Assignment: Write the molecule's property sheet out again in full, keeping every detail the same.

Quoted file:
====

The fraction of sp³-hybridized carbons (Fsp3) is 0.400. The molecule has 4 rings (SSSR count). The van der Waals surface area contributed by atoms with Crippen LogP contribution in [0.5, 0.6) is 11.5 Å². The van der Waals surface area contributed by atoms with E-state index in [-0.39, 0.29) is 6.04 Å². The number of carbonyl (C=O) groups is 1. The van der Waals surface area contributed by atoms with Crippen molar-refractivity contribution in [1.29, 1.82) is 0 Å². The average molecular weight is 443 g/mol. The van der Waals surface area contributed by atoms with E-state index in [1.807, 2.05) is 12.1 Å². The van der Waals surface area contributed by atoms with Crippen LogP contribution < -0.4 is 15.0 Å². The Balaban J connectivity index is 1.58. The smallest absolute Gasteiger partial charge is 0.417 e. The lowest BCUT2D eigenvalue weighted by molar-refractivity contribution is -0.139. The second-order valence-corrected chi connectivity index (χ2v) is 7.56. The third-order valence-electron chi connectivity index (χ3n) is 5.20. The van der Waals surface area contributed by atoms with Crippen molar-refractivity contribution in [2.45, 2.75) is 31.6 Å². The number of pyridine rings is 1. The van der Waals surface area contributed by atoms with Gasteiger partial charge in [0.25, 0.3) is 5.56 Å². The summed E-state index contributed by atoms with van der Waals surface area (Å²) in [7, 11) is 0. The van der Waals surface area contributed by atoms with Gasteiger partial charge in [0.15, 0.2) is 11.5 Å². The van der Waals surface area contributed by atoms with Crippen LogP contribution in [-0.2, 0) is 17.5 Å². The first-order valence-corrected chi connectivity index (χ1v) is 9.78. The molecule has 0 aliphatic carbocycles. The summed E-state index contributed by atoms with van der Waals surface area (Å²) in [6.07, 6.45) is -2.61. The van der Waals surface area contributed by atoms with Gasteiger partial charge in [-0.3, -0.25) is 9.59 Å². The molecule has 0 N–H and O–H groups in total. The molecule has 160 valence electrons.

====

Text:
The fraction of sp³-hybridized carbons (Fsp3) is 0.400. The molecule has 4 rings (SSSR count). The van der Waals surface area contributed by atoms with Crippen LogP contribution in [0.5, 0.6) is 11.5 Å². The van der Waals surface area contributed by atoms with E-state index in [-0.39, 0.29) is 6.04 Å². The number of carbonyl (C=O) groups is 1. The van der Waals surface area contributed by atoms with Crippen molar-refractivity contribution in [1.29, 1.82) is 0 Å². The average molecular weight is 443 g/mol. The van der Waals surface area contributed by atoms with E-state index in [1.807, 2.05) is 12.1 Å². The van der Waals surface area contributed by atoms with Crippen LogP contribution < -0.4 is 15.0 Å². The Balaban J connectivity index is 1.58. The smallest absolute Gasteiger partial charge is 0.417 e. The lowest BCUT2D eigenvalue weighted by molar-refractivity contribution is -0.139. The second-order valence-corrected chi connectivity index (χ2v) is 7.56. The third-order valence-electron chi connectivity index (χ3n) is 5.20. The van der Waals surface area contributed by atoms with Crippen molar-refractivity contribution in [2.45, 2.75) is 31.6 Å². The number of pyridine rings is 1. The van der Waals surface area contributed by atoms with Gasteiger partial charge in [0.25, 0.3) is 5.56 Å². The summed E-state index contributed by atoms with van der Waals surface area (Å²) in [7, 11) is 0. The van der Waals surface area contributed by atoms with Gasteiger partial charge in [0.15, 0.2) is 11.5 Å². The van der Waals surface area contributed by atoms with Crippen LogP contribution in [-0.2, 0) is 17.5 Å². The first-order valence-corrected chi connectivity index (χ1v) is 9.78. The molecule has 0 aliphatic carbocycles. The summed E-state index contributed by atoms with van der Waals surface area (Å²) in [6.07, 6.45) is -2.61. The van der Waals surface area contributed by atoms with Gasteiger partial charge in [-0.3, -0.25) is 9.59 Å². The molecule has 0 N–H and O–H groups in total. The molecule has 160 valence electrons.